Facebook Pixel

Infertility Higher In Asian-American Women?

Rate This

Infertility comes in all shapes and sizes. From the 18-year old woman with Turner's Syndrome whose ovaries aged too quickly to the 35-year old woman with breast cancer whose chemoradiation made her infertile, there is no one, unified descriptor. Because of this, it is extremely difficult to predict who exactly is at risk for infertility.

That said, researchers at UC San Francisco are beginning to look at a wealth of these risk factors--from possible environmental exposures to baseline ethnic differences.

In a recent article in Reproductive Bio Medicine Online, they found that Asian-American women might actually have fewer pregnancies following intrauterine insemination (IUI) than their Caucasian counterparts.

The study followed up on a prior study by the same group of researchers that showed Asian-American woman had almost one-third fewer pregnancies and live births after in-vitro fertilization (IVF) as well (the more complicated procedure of the two).

What's interesting about these findings is that in both studies, researchers accounted for differences in age and other baseline characteristics among women, and also for the fact that the Asian-American women seemed to undergo longer periods of infertility before seeking treatment from a physician.

While the differences in outcomes are clear, the reasons behind them are not.

The group lists several hypotheses in their paper, including possible differences in environmental exposures (although this may be more difficult to believe if all women--Caucasian and Asian-American--were sampled from the same city); differences in herbs, supplements and other home remedies women may have tried before coming to the infertility clinic; and basic (yet probably not yet understood) differences in biology between two different ethnic groups.

The problem with this last idea (and the researchers point this out as well) is that "Asian-American" covers a lot of different ethnicities. Perhaps the lower fertility rates are seen only in certain sub-types of Asian women instead.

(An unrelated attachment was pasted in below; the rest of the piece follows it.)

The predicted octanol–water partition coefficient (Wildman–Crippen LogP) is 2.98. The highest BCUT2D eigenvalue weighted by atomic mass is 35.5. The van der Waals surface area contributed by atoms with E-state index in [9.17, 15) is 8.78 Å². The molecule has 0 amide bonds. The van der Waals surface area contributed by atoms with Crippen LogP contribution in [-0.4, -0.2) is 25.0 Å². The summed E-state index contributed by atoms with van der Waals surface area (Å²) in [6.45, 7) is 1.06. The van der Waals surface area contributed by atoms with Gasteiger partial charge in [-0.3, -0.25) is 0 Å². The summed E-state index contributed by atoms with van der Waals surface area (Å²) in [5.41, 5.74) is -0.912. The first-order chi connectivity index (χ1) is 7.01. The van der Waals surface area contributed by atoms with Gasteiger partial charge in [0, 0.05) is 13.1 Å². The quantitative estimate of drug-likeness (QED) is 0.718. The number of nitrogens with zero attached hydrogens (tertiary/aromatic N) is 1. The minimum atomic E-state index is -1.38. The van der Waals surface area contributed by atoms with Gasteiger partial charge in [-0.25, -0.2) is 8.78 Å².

Another fascinating point from these studies is that Asian-American women appeared to struggle with their infertility for much longer periods of time before seeking professional medical help.

If this is, in fact, true, these studies may help provide a jumping off point for increasing access to infertility care to all women, especially those who might fly under the radar.

As more and more research teams begin to take an interest in this topic, we may indeed see stronger explanations for why certain women are at higher risk, and then hopefully, solid plans to minimize those risks.

Add a Comment1 Comments

EmpowHER Guest

my tubes where tied 10 years back after my second child with my ex husband hoping i will live with him all the rest of my life but later we separated until i met this lovely and wonderful man without a child who love to have at list 2 kids but my tubes where tied , when i was on the BabyCenter i saw how so many women testify how they got pregnant with DR EKA roots and herbs which i never thought it will ever work with his email address to reach him so i contacted him and order for the roots surprisingly i got pregnant 1 months and 2 weeks after using the herbs and now i am 7 months pregnant hoping to put to birth soon. so i could not keep this to myself than to testify how he also help me with his roots and herbs .you can as well reach him too on his e-mail ([email protected])

February 14, 2016 - 6:26am
Enter the characters shown in the image.
By submitting this form, you agree to EmpowHER's terms of service and privacy policy
Add a Comment

We value and respect our HERWriters' experiences, but everyone is different. Many of our writers are speaking from personal experience, and what's worked for them may not work for you. Their articles are not a substitute for medical advice, although we hope you can gain knowledge from their insight.

Infertility / Fertility

Get Email Updates

Infertility / Fertility Guide

Have a question? We're here to help. Ask the Community.


Health Newsletter

Receive the latest and greatest in women's health and wellness from EmpowHER - for free!